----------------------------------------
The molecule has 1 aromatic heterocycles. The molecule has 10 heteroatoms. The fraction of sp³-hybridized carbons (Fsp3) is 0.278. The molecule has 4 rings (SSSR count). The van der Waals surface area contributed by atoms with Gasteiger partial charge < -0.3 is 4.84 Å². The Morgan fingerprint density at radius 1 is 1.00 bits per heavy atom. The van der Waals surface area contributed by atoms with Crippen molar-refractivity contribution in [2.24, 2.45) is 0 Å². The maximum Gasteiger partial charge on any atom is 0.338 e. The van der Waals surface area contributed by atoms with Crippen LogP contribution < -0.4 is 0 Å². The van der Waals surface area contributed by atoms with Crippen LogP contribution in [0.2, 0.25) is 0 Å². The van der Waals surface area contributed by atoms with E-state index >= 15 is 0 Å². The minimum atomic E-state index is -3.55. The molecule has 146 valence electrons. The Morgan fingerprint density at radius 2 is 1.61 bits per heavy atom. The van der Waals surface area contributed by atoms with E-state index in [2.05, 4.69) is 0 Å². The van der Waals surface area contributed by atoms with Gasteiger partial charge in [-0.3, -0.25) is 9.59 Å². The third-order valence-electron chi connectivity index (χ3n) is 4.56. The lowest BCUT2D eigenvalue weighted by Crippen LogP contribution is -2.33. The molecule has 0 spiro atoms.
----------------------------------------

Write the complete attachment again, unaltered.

The molecule has 1 aromatic heterocycles. The molecule has 10 heteroatoms. The fraction of sp³-hybridized carbons (Fsp3) is 0.278. The molecule has 4 rings (SSSR count). The van der Waals surface area contributed by atoms with Gasteiger partial charge < -0.3 is 4.84 Å². The Morgan fingerprint density at radius 1 is 1.00 bits per heavy atom. The van der Waals surface area contributed by atoms with Crippen molar-refractivity contribution in [2.24, 2.45) is 0 Å². The maximum Gasteiger partial charge on any atom is 0.338 e. The van der Waals surface area contributed by atoms with Crippen LogP contribution < -0.4 is 0 Å². The van der Waals surface area contributed by atoms with Crippen LogP contribution in [0.2, 0.25) is 0 Å². The van der Waals surface area contributed by atoms with E-state index >= 15 is 0 Å². The minimum atomic E-state index is -3.55. The molecule has 146 valence electrons. The Morgan fingerprint density at radius 2 is 1.61 bits per heavy atom. The van der Waals surface area contributed by atoms with E-state index in [2.05, 4.69) is 0 Å². The van der Waals surface area contributed by atoms with Gasteiger partial charge in [-0.3, -0.25) is 9.59 Å². The third-order valence-electron chi connectivity index (χ3n) is 4.56. The lowest BCUT2D eigenvalue weighted by Crippen LogP contribution is -2.33. The molecule has 0 spiro atoms.